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Cycling deaths must be stopped
Britain's cyclists have seen another bad week for safety with recent fatalities including two cyclists killed by a car being chased by the police.
The police responded to the last surge in fatalities in London cycling by ordering a clampdown on cyclists with officers being ordered to fine at least ten cyclists a month. Nick Auvache investigates
Cycling is a healthy form of exercise and essential for many people to travel to work, college and school.
Sometimes, however, cycling can be dangerous. Last November six cyclists died in two weeks on London's streets.
Boris Johnson, London's Tory Mayor, claims cycling is very safe and there is little he can do to reduce deaths and accidents on our streets.
But, the Economist says, 118 cycling deaths were registered in 2013, the highest figure since 2007.
In London cycling accidents represented 22% of road casualties in 2012, up from 10% in 2006. In 2012 Holland saw only 22 deaths for every billion cycle miles while in the UK there were 38 deaths.
Johnson, though, saves his sympathy for the business community, who he claims, could be disadvantaged by the increasingly popular demand for restricting the movement of heavy goods vehicles (HGVs) in London, especially during peak hours.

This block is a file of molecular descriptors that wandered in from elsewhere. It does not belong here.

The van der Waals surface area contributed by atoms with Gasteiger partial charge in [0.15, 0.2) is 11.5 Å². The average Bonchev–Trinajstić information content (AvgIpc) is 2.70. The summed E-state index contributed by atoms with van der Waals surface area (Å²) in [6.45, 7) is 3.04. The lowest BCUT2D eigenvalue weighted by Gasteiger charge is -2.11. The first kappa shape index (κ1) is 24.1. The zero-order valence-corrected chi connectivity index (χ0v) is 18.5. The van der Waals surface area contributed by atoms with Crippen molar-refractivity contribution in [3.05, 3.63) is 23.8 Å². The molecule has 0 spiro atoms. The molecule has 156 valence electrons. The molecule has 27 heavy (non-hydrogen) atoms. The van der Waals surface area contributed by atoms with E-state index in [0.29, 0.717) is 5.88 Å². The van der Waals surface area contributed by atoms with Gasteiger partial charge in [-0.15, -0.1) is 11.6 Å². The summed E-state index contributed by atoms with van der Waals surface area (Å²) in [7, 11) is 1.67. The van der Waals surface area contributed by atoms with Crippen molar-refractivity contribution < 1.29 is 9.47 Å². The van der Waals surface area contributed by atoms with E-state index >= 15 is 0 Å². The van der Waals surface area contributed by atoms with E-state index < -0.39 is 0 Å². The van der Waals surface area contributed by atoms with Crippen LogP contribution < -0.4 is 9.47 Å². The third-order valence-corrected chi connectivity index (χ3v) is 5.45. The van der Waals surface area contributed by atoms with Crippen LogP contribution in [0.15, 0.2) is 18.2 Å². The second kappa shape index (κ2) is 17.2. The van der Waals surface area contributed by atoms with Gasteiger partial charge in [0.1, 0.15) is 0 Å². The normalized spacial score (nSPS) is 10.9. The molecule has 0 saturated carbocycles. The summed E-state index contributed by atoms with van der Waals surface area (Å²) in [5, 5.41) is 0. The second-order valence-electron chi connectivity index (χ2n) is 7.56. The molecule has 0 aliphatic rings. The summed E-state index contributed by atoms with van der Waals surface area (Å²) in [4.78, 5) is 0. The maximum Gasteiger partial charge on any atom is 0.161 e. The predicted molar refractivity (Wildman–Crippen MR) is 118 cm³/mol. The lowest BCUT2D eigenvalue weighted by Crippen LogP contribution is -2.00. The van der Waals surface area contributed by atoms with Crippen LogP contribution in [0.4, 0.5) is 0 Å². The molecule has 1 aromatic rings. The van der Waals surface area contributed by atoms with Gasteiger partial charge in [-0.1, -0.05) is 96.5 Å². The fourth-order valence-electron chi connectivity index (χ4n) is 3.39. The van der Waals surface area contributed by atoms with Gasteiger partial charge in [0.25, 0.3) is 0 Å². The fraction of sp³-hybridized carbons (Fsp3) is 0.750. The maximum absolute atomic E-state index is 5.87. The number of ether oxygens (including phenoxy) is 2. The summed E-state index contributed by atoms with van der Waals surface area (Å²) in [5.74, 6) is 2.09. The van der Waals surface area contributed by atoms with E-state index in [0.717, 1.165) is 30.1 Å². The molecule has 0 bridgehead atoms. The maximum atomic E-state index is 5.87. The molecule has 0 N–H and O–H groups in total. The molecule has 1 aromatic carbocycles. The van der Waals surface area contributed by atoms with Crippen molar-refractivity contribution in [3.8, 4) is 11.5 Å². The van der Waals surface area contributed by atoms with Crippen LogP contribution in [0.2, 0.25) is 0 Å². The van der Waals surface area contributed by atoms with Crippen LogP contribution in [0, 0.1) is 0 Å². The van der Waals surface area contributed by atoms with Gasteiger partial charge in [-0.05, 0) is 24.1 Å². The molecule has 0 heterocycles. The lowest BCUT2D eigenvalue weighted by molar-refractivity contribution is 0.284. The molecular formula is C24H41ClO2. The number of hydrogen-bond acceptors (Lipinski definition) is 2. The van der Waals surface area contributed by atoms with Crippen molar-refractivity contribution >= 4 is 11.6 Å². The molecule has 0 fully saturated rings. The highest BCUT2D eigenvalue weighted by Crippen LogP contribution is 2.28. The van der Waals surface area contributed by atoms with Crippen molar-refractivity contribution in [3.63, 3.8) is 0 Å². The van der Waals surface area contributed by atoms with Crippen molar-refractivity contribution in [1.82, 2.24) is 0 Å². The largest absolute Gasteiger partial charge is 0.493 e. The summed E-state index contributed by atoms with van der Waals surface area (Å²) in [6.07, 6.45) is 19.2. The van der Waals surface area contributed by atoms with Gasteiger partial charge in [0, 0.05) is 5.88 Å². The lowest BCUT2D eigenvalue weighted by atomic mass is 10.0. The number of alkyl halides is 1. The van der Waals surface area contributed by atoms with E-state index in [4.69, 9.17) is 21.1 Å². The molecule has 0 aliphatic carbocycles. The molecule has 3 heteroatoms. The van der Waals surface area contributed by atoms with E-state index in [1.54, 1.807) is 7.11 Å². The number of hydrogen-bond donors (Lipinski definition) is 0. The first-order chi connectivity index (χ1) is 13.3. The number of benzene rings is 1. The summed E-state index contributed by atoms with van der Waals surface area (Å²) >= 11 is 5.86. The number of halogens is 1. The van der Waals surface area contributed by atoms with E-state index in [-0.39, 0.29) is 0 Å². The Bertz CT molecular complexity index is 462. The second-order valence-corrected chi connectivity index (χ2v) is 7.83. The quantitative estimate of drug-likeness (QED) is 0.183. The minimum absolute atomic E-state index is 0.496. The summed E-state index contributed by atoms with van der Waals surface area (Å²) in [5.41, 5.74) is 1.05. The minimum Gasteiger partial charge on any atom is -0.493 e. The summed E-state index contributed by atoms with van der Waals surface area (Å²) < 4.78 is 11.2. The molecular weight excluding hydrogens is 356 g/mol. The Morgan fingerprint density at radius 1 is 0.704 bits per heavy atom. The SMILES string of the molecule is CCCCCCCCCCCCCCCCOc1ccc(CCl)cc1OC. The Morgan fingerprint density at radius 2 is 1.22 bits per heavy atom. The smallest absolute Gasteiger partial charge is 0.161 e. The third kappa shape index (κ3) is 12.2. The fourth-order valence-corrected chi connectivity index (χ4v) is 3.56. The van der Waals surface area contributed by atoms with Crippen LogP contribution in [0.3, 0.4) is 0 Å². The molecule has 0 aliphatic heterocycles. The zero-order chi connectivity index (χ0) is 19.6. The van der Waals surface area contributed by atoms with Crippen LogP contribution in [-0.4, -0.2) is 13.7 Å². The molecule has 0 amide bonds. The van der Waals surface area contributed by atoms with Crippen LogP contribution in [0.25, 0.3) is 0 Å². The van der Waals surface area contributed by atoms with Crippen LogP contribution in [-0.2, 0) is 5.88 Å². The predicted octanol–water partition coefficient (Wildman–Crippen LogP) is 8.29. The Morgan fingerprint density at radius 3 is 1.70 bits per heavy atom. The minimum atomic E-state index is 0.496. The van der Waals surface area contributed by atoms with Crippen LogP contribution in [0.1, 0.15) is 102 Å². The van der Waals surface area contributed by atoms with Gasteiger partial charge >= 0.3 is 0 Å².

Johnson said the real problem was cyclists wearing headphones. His fellow Tory, Lord James, claimed that cyclists were "longing for drivers to run them down"!
But measures can and should be taken to make roads safer, especially for cyclists. Johnson opposes restricting HGVs' movement in city centres now but brought in similar restrictions when it suited him during the Olympics.
Johnson's "war on cyclists" tries to deflect attention away from his disastrous cycling plans which, says London Assembly Member Darren Johnson, contributed significantly to the recent "cull" of cyclists in London.
Rachel Aldred, a Westminster University planning expert, said that poor planning often promotes dangerous behaviour by cyclists.
Blaming cyclists for recent accidents is a blatant attempt to put business profits before safety. More cycle lanes should be built with physical barriers protecting them from other traffic and HGVs should be restricted.
We also need massive investment in public transport to improve quality and reduce the costs. Money should be 'no object'.
This too would make the roads safer for all users. However these demands will need to be taken up not just by individual cyclists but also by the workers' movement.
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